Huge material stocks are embedded in the residential built environment. These materials have the potential to be a source of secondary materials, an important consideration for the transition towards a circular economy. Consistent information about such stocks, especially at the global level, is missing. This article attempts to fill part of that gap by compiling a material intensities database for different types of buildings and applying that data in the context of a scenario analysis, linked to the SSP scenarios as implemented in the global climate model IMAGE.
The database is created on a global scale, dividing the world into 26 regions in compliance with IMAGE. The potential use of the database was tested and served as input for modelling the housing and material stock of residential buildings for the period 1970–2050, according to specifications made for the SSP2 scenario. Six construction materials in four different dwelling types in urban and rural areas are included. The material flows related to those stocks are estimated and analysed in a companion paper (also exploring commercial buildings). The results suggest a significant increase in the material stock in housing towards 2050, particularly in urban areas.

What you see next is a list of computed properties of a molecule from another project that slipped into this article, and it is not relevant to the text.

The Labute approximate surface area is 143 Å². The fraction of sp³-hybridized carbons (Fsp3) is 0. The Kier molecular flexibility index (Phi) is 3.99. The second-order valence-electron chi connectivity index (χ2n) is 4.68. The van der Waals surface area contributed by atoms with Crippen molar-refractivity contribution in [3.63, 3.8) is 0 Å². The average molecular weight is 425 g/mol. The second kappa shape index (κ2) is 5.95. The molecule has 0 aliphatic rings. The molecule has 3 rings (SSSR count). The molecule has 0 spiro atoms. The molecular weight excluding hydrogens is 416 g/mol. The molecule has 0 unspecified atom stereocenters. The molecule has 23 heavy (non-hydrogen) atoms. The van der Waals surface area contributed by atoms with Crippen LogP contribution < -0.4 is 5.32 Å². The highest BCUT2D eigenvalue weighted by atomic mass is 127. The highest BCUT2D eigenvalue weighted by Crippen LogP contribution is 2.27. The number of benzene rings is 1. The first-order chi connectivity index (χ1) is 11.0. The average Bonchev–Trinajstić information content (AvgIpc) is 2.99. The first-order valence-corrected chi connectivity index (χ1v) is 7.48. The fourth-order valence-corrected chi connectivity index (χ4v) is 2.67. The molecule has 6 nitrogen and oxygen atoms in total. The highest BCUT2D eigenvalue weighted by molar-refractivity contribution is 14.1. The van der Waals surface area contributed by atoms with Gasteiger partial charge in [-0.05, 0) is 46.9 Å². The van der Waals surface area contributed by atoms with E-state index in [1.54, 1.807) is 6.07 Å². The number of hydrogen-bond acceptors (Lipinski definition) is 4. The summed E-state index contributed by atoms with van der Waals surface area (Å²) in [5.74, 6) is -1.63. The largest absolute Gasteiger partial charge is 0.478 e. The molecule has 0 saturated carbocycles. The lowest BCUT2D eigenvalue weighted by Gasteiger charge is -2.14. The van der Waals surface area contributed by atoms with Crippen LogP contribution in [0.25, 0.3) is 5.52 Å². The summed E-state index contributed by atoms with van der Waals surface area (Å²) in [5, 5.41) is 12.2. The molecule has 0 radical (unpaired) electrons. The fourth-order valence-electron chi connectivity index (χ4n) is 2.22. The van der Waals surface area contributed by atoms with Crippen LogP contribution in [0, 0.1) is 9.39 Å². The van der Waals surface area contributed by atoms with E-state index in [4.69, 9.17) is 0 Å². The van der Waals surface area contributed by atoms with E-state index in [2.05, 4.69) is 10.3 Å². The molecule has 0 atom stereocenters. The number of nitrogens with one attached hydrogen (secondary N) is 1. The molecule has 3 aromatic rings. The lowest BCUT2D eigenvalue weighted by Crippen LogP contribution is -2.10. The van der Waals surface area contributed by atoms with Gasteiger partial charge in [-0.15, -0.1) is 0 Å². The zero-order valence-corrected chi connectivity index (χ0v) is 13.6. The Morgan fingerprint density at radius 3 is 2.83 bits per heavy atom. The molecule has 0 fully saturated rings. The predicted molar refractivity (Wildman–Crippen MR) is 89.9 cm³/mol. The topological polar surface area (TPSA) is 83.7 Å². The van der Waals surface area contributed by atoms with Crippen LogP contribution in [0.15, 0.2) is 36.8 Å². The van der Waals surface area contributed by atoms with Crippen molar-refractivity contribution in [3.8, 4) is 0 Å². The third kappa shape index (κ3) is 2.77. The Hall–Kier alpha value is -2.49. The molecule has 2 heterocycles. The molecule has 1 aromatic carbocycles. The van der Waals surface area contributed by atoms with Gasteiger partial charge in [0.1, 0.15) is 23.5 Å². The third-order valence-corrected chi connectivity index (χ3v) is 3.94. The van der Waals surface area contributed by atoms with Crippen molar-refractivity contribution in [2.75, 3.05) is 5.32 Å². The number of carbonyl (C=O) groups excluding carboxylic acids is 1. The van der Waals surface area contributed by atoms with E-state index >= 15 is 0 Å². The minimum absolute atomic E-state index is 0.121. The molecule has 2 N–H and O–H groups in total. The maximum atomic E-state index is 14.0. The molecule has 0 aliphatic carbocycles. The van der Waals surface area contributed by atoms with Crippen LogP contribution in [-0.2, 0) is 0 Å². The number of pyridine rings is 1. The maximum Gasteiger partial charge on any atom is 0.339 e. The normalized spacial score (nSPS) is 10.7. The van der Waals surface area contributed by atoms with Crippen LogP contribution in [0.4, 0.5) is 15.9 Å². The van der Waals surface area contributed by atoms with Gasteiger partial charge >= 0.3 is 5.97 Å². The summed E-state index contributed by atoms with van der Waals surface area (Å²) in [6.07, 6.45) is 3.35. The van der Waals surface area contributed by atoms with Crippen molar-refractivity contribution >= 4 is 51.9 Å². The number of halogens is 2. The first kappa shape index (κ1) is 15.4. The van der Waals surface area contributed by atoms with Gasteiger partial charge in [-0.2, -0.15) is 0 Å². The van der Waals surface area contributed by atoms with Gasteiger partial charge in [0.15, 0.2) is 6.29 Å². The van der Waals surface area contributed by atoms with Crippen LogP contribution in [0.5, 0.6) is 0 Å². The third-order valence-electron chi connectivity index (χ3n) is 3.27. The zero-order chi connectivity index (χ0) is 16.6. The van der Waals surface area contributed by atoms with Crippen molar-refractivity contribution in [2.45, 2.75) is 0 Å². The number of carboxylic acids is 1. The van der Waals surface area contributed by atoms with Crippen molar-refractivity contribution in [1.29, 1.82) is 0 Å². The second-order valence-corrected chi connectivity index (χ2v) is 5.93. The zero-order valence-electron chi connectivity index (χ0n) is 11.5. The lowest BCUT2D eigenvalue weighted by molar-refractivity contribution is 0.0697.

The results reflect specific patterns in the material contents across the different building types. China presently dominates developments in the global level building stock. The SSP2 projections show a stock saturation towards 2050 for China. In other regions, such as India and South East Asia, stock growth is presently just taking off and can be expected to become dominant for global developments after 2050. The database is created to be used as input for resource and climate policymaking as well as assessment of environmental impact related to residential buildings and assessment of possibilities for urban mining. In the future, we hope to extend it as new data on materials in the built environment become available.